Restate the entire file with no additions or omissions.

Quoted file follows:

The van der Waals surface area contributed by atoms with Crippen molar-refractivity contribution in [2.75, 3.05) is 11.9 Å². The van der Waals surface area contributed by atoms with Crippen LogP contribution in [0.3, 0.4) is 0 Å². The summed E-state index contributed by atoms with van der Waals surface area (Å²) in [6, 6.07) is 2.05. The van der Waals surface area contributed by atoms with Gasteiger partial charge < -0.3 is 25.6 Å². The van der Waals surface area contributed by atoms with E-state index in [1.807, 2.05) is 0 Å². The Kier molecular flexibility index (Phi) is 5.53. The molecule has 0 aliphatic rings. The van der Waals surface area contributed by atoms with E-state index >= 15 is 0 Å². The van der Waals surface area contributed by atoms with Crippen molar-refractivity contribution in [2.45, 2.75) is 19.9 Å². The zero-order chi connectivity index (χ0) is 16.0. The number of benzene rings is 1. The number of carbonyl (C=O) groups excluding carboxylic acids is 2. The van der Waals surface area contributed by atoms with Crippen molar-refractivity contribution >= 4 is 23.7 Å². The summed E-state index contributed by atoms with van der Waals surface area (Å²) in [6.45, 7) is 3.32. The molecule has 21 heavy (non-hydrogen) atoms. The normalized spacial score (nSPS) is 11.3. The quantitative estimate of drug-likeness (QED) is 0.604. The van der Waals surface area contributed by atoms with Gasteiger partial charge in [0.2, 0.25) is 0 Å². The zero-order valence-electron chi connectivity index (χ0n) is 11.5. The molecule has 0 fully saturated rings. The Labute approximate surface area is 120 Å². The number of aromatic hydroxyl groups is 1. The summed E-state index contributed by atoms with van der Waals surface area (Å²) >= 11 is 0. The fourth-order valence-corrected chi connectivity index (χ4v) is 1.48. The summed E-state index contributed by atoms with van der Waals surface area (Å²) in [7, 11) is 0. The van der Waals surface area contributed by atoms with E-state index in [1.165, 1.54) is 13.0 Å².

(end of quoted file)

The van der Waals surface area contributed by atoms with Crippen molar-refractivity contribution in [2.75, 3.05) is 11.9 Å². The van der Waals surface area contributed by atoms with Crippen LogP contribution in [0.3, 0.4) is 0 Å². The summed E-state index contributed by atoms with van der Waals surface area (Å²) in [6, 6.07) is 2.05. The van der Waals surface area contributed by atoms with Gasteiger partial charge < -0.3 is 25.6 Å². The van der Waals surface area contributed by atoms with E-state index in [1.807, 2.05) is 0 Å². The Kier molecular flexibility index (Phi) is 5.53. The molecule has 0 aliphatic rings. The van der Waals surface area contributed by atoms with E-state index >= 15 is 0 Å². The van der Waals surface area contributed by atoms with Crippen molar-refractivity contribution in [2.45, 2.75) is 19.9 Å². The zero-order chi connectivity index (χ0) is 16.0. The number of benzene rings is 1. The number of carbonyl (C=O) groups excluding carboxylic acids is 2. The van der Waals surface area contributed by atoms with Crippen molar-refractivity contribution >= 4 is 23.7 Å². The summed E-state index contributed by atoms with van der Waals surface area (Å²) in [6.45, 7) is 3.32. The molecule has 21 heavy (non-hydrogen) atoms. The normalized spacial score (nSPS) is 11.3. The quantitative estimate of drug-likeness (QED) is 0.604. The van der Waals surface area contributed by atoms with Gasteiger partial charge in [0.2, 0.25) is 0 Å². The zero-order valence-electron chi connectivity index (χ0n) is 11.5. The molecule has 0 fully saturated rings. The Labute approximate surface area is 120 Å². The number of aromatic hydroxyl groups is 1. The summed E-state index contributed by atoms with van der Waals surface area (Å²) >= 11 is 0. The fourth-order valence-corrected chi connectivity index (χ4v) is 1.48. The summed E-state index contributed by atoms with van der Waals surface area (Å²) in [7, 11) is 0. The van der Waals surface area contributed by atoms with E-state index in [1.165, 1.54) is 13.0 Å².